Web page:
Video Sundays: Design Line Phones

Am I the only person who has a problem with post WWII consumer objects? When it comes to phones I think they should be black, all the same and weigh 10 pounds. I think the cringe-worthy phones in this film from the fascinating AT&T history channel, prove my point. Some background:

For much of the company’s history, AT&T rented phones to users. But in the 1970s, the company tried a novelty line of phones that customers could actually buy, in stores. For these “Design Line” phones, the users were essentially buying just the housing — the working guts of the phones were still under the Bell System maintenance and ownership contracts.

These phones were not cheap — prices in 1976 for these phones ranged from $39.95 for the basic Exeter to a whopping $109.95 for the rococo Antique Gold model. That’s about $150 to over $400 today. Not that much more than a smartphone, but, of course, no touchscreen. No ringtones.

My mini-rant on the tyranny of choice aside, that “Telstar” model is pretty cool. Add a cat, a swiveling modernist chair and you’re a James Bond villain.

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  1. I loved the décor and fashions. I anguished over wanting a Princess phone, but it was not something I wanted to pay for each month. My favorite phone was my yellow wall phone with its 21′ cord. I still have it, the only phone that never left the house. It is packed away, but someday I would like to use it again. Or, I could sell it as an antique.

  2. I have the Mickey phone. A relative gave it to my daughter in the mid-80’s. Unfortunately there was a little design flaw in the movement of the arm that holds the receiver. I was able to fix it several times but then the part finally wore out so the phone is now a piece of pop culture and is always prominently displayed. He’s so cheerful. The only one I would trade it for would be the Snoopy phone!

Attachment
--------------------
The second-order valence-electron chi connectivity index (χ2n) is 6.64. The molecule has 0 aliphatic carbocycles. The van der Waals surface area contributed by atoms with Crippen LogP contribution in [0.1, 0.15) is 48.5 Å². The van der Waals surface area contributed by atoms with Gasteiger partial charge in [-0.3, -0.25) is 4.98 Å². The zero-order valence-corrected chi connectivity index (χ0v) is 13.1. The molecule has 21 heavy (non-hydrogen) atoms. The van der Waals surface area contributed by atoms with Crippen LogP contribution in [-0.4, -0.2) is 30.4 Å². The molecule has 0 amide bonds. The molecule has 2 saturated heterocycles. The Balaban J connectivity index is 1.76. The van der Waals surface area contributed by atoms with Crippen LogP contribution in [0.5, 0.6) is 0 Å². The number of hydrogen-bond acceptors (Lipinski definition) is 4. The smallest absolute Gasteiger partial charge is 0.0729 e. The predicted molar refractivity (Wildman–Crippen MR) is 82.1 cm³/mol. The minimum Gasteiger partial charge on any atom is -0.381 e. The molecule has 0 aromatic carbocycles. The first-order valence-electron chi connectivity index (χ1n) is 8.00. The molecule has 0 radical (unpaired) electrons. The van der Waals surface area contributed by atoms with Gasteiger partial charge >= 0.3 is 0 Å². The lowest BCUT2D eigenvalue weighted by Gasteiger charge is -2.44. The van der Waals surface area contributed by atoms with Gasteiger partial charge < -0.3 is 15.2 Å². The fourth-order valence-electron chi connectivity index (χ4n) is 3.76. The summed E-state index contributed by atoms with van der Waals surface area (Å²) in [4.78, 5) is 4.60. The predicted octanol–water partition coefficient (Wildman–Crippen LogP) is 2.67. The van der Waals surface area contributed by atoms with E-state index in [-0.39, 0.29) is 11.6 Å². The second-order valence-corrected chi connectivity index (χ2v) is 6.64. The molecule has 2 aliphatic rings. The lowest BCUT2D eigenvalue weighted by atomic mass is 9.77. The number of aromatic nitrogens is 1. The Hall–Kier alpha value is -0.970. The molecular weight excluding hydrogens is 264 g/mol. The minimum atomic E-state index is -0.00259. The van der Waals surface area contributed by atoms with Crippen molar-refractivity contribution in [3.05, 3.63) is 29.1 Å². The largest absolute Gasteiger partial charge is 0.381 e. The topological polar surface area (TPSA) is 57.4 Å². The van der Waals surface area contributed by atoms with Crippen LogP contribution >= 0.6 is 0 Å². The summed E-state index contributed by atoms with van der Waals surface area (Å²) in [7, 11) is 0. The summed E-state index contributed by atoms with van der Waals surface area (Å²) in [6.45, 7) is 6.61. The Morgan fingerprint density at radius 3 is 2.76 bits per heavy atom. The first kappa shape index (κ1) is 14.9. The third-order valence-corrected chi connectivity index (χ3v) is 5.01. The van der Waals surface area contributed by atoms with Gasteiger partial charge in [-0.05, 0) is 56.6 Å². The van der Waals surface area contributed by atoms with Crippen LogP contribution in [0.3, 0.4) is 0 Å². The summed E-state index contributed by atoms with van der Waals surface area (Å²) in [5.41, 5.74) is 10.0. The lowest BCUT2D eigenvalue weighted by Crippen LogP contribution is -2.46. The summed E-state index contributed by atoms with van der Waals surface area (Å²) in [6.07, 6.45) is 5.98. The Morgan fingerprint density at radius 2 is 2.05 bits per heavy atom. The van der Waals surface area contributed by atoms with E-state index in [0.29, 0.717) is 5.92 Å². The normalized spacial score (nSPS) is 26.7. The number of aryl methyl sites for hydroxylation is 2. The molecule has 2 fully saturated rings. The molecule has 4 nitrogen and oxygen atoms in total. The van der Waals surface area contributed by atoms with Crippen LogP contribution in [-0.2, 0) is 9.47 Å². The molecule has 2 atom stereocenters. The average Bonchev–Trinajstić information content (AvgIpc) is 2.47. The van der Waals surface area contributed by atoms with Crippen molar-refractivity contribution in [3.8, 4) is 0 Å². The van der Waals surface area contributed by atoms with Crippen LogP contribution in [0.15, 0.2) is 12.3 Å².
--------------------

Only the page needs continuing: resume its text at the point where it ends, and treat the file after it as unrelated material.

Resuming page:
3. The video was cringe-worthy indeed!

    I wondered why an apparently sane, respectable looking adult woman would want to have a Mickey Mouse telephone in her house, but then I thought back to the 1970’s. To my shame, I well remember ripping out “old-fashioned” 1910-era wooden molding and replacing it with bright red fiberboard junk that matched the lava lamps in an attempt to “modernize” our home. I was definitely a supporter of the chainsaw + stucco school of renovation.

    How things change. We are now in the process of ripping out 1960’s junk trim, carpeting and fittings in an attempt to restore our current house to something like its original, 1920’s dignity. We’ve still got the lava lamps though. Purely for ironic use, you understand!

  4. Definitely a walk down memory lane to a kinder, gentler time when phones were part of the décor and not a necessity of life. The Sculptura would be my pick today, but for functionality and style you can’t beat the old black wall phone tucked into a corner of the kitchen which was the real family room of our house.

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